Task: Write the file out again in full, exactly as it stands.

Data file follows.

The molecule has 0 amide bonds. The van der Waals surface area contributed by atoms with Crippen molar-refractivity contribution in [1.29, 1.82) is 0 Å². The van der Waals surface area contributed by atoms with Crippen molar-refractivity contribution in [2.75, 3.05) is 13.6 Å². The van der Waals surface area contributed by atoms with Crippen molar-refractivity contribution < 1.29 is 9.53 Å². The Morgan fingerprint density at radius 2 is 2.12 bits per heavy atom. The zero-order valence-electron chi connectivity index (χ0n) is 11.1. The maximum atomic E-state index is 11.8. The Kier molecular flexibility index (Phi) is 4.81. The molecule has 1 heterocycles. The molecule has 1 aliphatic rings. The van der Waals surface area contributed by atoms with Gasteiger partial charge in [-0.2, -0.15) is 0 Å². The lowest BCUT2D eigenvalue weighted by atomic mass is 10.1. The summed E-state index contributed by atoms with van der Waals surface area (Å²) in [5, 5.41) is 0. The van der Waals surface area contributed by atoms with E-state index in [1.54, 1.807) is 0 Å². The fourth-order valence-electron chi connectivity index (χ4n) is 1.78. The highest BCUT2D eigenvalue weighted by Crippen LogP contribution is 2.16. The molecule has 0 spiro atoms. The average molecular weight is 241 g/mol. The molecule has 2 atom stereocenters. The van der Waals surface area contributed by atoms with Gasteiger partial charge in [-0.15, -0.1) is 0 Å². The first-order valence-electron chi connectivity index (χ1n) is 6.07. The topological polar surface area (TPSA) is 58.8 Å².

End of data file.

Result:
The molecule has 0 amide bonds. The van der Waals surface area contributed by atoms with Crippen molar-refractivity contribution in [1.29, 1.82) is 0 Å². The van der Waals surface area contributed by atoms with Crippen molar-refractivity contribution in [2.75, 3.05) is 13.6 Å². The van der Waals surface area contributed by atoms with Crippen molar-refractivity contribution < 1.29 is 9.53 Å². The Morgan fingerprint density at radius 2 is 2.12 bits per heavy atom. The zero-order valence-electron chi connectivity index (χ0n) is 11.1. The maximum atomic E-state index is 11.8. The Kier molecular flexibility index (Phi) is 4.81. The molecule has 1 heterocycles. The molecule has 1 aliphatic rings. The van der Waals surface area contributed by atoms with Gasteiger partial charge in [-0.2, -0.15) is 0 Å². The lowest BCUT2D eigenvalue weighted by atomic mass is 10.1. The summed E-state index contributed by atoms with van der Waals surface area (Å²) in [5, 5.41) is 0. The van der Waals surface area contributed by atoms with E-state index in [1.54, 1.807) is 0 Å². The fourth-order valence-electron chi connectivity index (χ4n) is 1.78. The highest BCUT2D eigenvalue weighted by Crippen LogP contribution is 2.16. The molecule has 0 spiro atoms. The average molecular weight is 241 g/mol. The molecule has 2 atom stereocenters. The van der Waals surface area contributed by atoms with Gasteiger partial charge in [-0.15, -0.1) is 0 Å². The first-order valence-electron chi connectivity index (χ1n) is 6.07. The topological polar surface area (TPSA) is 58.8 Å².